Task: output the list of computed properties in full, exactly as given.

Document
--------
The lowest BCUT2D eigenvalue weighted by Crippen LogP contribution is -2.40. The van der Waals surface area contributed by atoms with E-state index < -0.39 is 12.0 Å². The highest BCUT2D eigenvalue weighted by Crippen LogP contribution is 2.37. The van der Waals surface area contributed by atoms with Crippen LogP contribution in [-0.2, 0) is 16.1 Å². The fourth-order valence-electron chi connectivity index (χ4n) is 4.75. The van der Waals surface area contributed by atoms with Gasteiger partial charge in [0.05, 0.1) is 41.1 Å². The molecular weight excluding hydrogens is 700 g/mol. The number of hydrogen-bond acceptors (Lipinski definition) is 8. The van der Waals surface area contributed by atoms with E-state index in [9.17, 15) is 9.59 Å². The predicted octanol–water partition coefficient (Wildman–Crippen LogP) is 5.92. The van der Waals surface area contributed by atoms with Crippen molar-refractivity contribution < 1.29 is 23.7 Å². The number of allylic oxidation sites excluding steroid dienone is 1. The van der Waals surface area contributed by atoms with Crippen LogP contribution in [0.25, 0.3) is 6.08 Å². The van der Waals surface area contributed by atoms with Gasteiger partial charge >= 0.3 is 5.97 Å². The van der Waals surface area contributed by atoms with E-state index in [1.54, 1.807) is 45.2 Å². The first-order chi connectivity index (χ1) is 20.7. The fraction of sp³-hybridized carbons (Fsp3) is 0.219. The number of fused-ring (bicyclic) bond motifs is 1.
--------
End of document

The lowest BCUT2D eigenvalue weighted by Crippen LogP contribution is -2.40. The van der Waals surface area contributed by atoms with E-state index < -0.39 is 12.0 Å². The highest BCUT2D eigenvalue weighted by Crippen LogP contribution is 2.37. The van der Waals surface area contributed by atoms with Crippen LogP contribution in [-0.2, 0) is 16.1 Å². The fourth-order valence-electron chi connectivity index (χ4n) is 4.75. The van der Waals surface area contributed by atoms with Gasteiger partial charge in [0.05, 0.1) is 41.1 Å². The molecular weight excluding hydrogens is 700 g/mol. The number of hydrogen-bond acceptors (Lipinski definition) is 8. The van der Waals surface area contributed by atoms with E-state index in [9.17, 15) is 9.59 Å². The predicted octanol–water partition coefficient (Wildman–Crippen LogP) is 5.92. The van der Waals surface area contributed by atoms with Crippen molar-refractivity contribution < 1.29 is 23.7 Å². The number of allylic oxidation sites excluding steroid dienone is 1. The van der Waals surface area contributed by atoms with Crippen LogP contribution in [0.25, 0.3) is 6.08 Å². The van der Waals surface area contributed by atoms with Gasteiger partial charge >= 0.3 is 5.97 Å². The van der Waals surface area contributed by atoms with E-state index in [1.54, 1.807) is 45.2 Å². The first-order chi connectivity index (χ1) is 20.7. The fraction of sp³-hybridized carbons (Fsp3) is 0.219. The number of fused-ring (bicyclic) bond motifs is 1.